For the past decade, a team of Finnish researchers has been following the weight-maintenance habits of more than 4,500 people in their mid-20s. They found that, on average, about a quarter of the young men and women enrolled in the study maintained their weight over the 10 years. A far smaller percentage (3.8 percent of the men, 7.5 of the women) actually lost weight. Those who lost or maintained their body weight shared two things in common: they didn't miss meals and they had no history of dieting.
Conversely, the most common factors associated with weight gain among the women were having two or more children, consuming sugary drinks, skipping meals, a history of dieting, and not being satisfied with their life. The young men who gained weight also skipped meals and had a history of dieting, as well as a history of smoking.
How to eat healthfully without dieting
One increasingly popular alternative to normal dieting is a "flexible dieting" approach called "if it fits your macros," aka IIFYM. The idea behind this approach is to eat foods that help you meet your daily nutritional goals, but in a wide variety of ways so that your foods aren't heavily restricted and you don't feel like you're on a diet.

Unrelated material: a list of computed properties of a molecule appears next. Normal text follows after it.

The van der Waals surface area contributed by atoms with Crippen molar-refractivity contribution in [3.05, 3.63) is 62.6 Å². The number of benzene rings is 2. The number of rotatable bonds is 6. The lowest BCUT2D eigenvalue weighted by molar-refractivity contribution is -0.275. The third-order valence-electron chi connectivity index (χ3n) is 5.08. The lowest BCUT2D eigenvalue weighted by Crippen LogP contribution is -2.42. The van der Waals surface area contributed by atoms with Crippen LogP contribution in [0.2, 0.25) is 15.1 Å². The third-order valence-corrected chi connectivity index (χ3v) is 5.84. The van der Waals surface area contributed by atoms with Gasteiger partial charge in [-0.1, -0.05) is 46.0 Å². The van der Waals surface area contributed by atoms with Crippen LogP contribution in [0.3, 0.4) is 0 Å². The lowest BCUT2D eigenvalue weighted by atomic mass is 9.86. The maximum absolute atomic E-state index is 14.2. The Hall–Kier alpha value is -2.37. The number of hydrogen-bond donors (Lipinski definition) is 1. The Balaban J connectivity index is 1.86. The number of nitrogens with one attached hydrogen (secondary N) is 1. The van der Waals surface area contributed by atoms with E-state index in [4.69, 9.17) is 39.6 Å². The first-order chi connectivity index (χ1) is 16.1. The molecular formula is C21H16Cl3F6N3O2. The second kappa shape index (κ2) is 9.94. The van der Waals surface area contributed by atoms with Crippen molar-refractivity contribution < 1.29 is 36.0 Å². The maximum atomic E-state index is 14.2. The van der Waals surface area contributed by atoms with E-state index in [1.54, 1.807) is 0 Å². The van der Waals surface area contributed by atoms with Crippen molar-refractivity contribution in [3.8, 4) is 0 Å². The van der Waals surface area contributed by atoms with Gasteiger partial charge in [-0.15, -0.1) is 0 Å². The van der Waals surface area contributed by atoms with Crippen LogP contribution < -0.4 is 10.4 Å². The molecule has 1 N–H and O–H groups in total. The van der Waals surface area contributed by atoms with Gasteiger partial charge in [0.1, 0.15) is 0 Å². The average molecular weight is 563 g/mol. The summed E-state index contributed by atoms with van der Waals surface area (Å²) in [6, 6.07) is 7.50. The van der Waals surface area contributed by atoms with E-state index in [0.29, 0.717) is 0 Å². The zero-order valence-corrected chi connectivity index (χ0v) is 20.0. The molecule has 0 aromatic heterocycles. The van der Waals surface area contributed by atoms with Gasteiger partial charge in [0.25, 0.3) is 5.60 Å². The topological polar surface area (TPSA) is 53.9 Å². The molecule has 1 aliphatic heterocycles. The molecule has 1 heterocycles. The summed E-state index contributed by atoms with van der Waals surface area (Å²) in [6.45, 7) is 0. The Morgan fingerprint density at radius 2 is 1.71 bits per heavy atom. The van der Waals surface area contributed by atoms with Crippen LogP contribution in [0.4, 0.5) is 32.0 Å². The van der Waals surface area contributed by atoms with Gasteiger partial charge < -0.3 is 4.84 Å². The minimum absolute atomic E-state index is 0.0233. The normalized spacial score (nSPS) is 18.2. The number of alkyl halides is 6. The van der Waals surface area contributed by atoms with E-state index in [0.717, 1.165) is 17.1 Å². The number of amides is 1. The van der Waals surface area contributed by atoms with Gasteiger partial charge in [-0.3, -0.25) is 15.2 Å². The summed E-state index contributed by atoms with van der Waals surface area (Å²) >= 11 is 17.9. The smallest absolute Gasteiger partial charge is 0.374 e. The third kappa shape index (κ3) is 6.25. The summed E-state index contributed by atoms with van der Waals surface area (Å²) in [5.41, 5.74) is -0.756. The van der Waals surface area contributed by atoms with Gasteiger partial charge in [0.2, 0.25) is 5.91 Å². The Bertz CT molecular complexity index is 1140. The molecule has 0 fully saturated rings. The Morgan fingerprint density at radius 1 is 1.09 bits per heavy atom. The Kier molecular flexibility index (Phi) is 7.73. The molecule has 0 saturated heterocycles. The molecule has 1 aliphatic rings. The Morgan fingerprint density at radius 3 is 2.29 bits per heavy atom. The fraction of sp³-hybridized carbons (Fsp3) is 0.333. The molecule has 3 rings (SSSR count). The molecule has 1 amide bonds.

If eating meals regularly is a challenge for you, it may help to understand what's known as your food personality. Are you a "casual easy-goer," an "insatiable eater," or a "professional grazer" type? The more you know about how you tend to eat, the better you can match your daily meals with your food personality, and still consume the calories and nutrition you need.
Get the basic facts—and some delicious recipes
The backbone of any successful eating plan is understanding how many calories you need every day and your ideal ratio among the macronutrients fat, protein, and carbohydrate. Visit our calculator page to find out some of these basic numbers for you, and check out our database of more than 900 healthy recipes for breakfast, lunch, dinner, snacks, and desserts!
- Kärkkäinen, U., Mustelin, L., Raevuori, A., Kaprio, J., & Keski-Rahkonen, A. (2018). Successful weight maintainers among young adults—A ten-year prospective population study. Eating Behaviors.